Individuals are required to wear a face covering in the above mentioned situations and settings, provided that they are older than two (2) years of age and able to medically tolerate a covering. If a face covering would inhibit or otherwise impair an individual’s health or if an individual is not older than two (2) years of age, an individual is not required to wear or use such a covering. Further, essential business operators and enforcement authorities are prohibited from requesting or requiring medical or other documentation from an individual who declines to wear a face covering due to a medical or other health condition that prevents such usage.
Nothing in Executive Order 202.17 or 202.18 shall remove the obligation of essential businesses, as well as state and local government agencies and authorities, to procure, fashion, or otherwise obtain face coverings and provide such coverings to employees who directly interact with the public during the course of their work at no-cost to the employee, pursuant to Executive Order 202.16.
Public and private transport operators required to wear a face covering while transporting passengers should consult the New York State Department of Health’s “Interim Guidance on Executive Order 202.16 Requiring Face Coverings for Public and Private Employees Interacting with the Public During the COVID-19 Outbreak,” issued on April 14, 2020, for further information.
New York State Department of Health Coronavirus (COVID-19) Website
United States Centers for Disease Control and Prevention Coronavirus (COVID-19) Website
Westchester DSS sought and received approval for a number of key waivers to its Child and Family Services Plan that will be a tremendous help to both programs/providers and families:
Payment for Absences:
Can pay for all child absences due to COVID-19 for 30 days beginning March 7, 2020. The waiver applies to both contracted and non-contracted programs including Day Care Centers, Group Family Day Care, Family Day Care, Legally-Exempt Group Programs and School Age Child Care. Programs must be open for a child to be absent. Legally-exempt family child care and in-home child care providers are not eligible to receive these payments for absences.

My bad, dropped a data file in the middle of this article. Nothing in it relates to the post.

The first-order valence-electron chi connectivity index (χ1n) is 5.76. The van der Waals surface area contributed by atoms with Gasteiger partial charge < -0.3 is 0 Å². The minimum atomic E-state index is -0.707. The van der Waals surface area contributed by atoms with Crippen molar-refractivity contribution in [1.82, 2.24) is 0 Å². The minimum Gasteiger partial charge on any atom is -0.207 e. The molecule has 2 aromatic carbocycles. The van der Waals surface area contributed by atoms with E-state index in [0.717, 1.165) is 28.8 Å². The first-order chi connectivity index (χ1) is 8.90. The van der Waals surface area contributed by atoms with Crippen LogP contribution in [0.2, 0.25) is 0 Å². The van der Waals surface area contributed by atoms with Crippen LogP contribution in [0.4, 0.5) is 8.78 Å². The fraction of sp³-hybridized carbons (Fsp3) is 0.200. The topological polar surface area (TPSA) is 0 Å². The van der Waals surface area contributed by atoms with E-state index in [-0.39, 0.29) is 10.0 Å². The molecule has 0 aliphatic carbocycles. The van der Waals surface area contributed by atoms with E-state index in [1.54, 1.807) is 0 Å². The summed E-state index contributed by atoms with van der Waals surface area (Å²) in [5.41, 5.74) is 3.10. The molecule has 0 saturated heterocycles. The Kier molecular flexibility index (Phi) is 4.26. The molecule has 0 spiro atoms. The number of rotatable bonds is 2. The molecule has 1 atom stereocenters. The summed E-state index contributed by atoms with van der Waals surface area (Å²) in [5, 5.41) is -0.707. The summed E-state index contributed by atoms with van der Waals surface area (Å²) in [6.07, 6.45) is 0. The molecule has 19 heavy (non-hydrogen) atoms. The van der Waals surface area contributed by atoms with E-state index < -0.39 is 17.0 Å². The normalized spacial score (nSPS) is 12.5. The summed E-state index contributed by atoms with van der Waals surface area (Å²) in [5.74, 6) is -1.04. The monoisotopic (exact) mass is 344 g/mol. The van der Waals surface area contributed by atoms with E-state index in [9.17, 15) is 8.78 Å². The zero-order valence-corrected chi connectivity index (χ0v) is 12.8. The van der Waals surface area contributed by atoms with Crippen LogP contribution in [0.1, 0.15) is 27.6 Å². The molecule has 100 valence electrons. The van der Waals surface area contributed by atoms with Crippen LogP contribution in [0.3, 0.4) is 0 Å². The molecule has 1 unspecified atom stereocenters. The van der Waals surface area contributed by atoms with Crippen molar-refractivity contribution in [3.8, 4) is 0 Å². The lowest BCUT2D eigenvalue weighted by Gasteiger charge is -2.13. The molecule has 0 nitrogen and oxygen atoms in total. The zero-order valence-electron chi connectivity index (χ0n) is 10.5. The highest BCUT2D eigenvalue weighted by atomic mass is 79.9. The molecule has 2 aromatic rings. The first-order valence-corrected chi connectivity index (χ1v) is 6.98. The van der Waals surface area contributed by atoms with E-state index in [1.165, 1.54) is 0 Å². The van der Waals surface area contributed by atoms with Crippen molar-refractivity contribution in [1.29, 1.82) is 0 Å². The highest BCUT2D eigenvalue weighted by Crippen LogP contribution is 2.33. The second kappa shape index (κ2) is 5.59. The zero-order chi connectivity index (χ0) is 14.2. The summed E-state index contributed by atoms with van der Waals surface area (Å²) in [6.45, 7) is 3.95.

Can pay for all program closure days due to COVID-19 for 30 days beginning March 7, 2020. The waiver applies to both contract and non-contracted programs as listed above. Programs must notify their licensing agency (OCFS or CCCW) of their closure. Legally-exempt family child care and in-home child care providers are not eligible to receive these payments for closures.
Will extend all Child Care Subsidy eligibility determinations that are coming due for recertification for at least the next 30 days. All cases due to be recertified in March or April 2020 will be extended until May 2020.
Expanded Eligibility Standards:
Can now serve families with incomes up to 85% of the New York State Median Income in the Child Care Subsidy Program.
Will suspend all family share fees for families receiving child care assistance, beginning March 7, 2020 and through at least the next 30 days. This waiver applies to both contracted and non-contracted provider programs. If a program or provider has collected fees from families for this period, payments should be refunded to families or their accounts should be credited accordingly.
Child care services can be provided to families that need such services for a child to be protected because a parent is unavailable to care for the child/ren as a result of being quarantined due to exposure to COVID-19.
We thank DSS Commissioner Kevin McGuire, First Deputy John Befus, the Subsidy Program team, and the office of County Executive George Latimer for sending this critical assistance to the Westchester child care community and the children and working parents that they serve!